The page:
- Growth in gross domestic product — the broadest measure of an economy — slowed down in both the U.S. and China during the second year of their trade war.
- Both countries' manufacturing sectors felt the impact of a slowing global economy, but retail sales remained a bright spot in the world's top two economies.
- The U.S. dollar and Chinese yuan moved in different directions in 2019, while stocks in both countries rallied last year.
Here are six charts that look at how the world's top two economies and their financial markets have performed in the year.
Growth in gross domestic product — the broadest measure of an economy — slowed down in both the U.S. and China last year.
Several economists predicted that growth rates in both countries could moderate even more in 2020, due to their continued trade friction and respective domestic challenges. That would add pressure to an already fragile global economy.
Overall exports and imports fell in both countries in the first ten months of 2019, compared to a year ago. That came amid slower trading activity worldwide — a trend some experts said started even before the U.S.-China trade war.
The overall U.S. trade deficit, mostly contributed by a bilateral imbalance with China, hasn't changed much in the year. That's despite the U.S.-China trade imbalance falling from $344.5 billion in the January-to-October 2018 period to $294.5 billion a year later, according to data by the U.S. Census Bureau.
The manufacturing sectors of the U.S. and China have felt the pinch of a slowing global economy, which was made worse by the trade war between the two countries.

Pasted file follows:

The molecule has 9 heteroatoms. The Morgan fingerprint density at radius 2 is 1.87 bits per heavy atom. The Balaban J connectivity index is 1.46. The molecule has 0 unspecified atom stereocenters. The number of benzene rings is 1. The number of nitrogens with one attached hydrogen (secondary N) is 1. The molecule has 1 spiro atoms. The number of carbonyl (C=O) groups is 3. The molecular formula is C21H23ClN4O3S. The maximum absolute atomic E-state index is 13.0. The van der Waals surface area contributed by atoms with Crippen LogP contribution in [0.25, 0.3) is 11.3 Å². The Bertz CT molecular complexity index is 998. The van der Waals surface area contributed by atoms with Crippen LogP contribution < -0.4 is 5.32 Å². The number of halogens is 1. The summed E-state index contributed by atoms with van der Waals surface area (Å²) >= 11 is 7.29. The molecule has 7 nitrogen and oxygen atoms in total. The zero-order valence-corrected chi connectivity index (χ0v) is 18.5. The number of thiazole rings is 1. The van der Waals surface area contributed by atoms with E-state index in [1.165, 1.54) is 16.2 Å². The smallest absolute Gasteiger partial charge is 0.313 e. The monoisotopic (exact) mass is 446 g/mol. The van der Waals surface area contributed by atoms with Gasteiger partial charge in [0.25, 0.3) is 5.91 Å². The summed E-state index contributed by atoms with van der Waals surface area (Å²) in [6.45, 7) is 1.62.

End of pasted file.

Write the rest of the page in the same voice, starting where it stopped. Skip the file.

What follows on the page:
China's official manufacturing Purchasing Managers' Index — a widely watched indicator of the sector's health — has stayed in contraction territory for most of the year. That means the index came in below the 50-point level. In the U.S., the manufacturing PMI compiled by the Institute for Supply Management showed factory activity contracting since August.
Consumer spending in the U.S. and China were among the bright spots of their respective economies in 2019, supported by a steady labor market in both economies.
But there are risks the optimism may not sustain.
Some analysts warned that additional U.S. tariffs on Chinese goods could dampen spending among American consumers. In China, rising pork prices may cut consumer spending in other areas, said Francis Tan, investment strategist at Singapore's UOB Private Bank.
A relatively strong U.S. economy and investors' preference for safe-haven assets increased demand for the greenback, lifting the currency's value for 2019.
In contrast, Chinese authorities allowed the yuan to depreciate for most of the year. That move attracted accusations of currency manipulation from U.S. President Donald Trump, but the International Monetary Fund said the value of the yuan was in line with China's economic fundamentals.
In financial markets, rate cuts by the Federal Reserve and receding trade war tensions during certain periods in the year supported investor sentiment and sent stocks on Wall Street to multiple new highs this year despite weak corporate earnings.
Over in China, the inclusion of Chinese stocks into major global benchmarks helped the Shanghai Stock Exchange Composite Index to record a double-digit climb in 2019.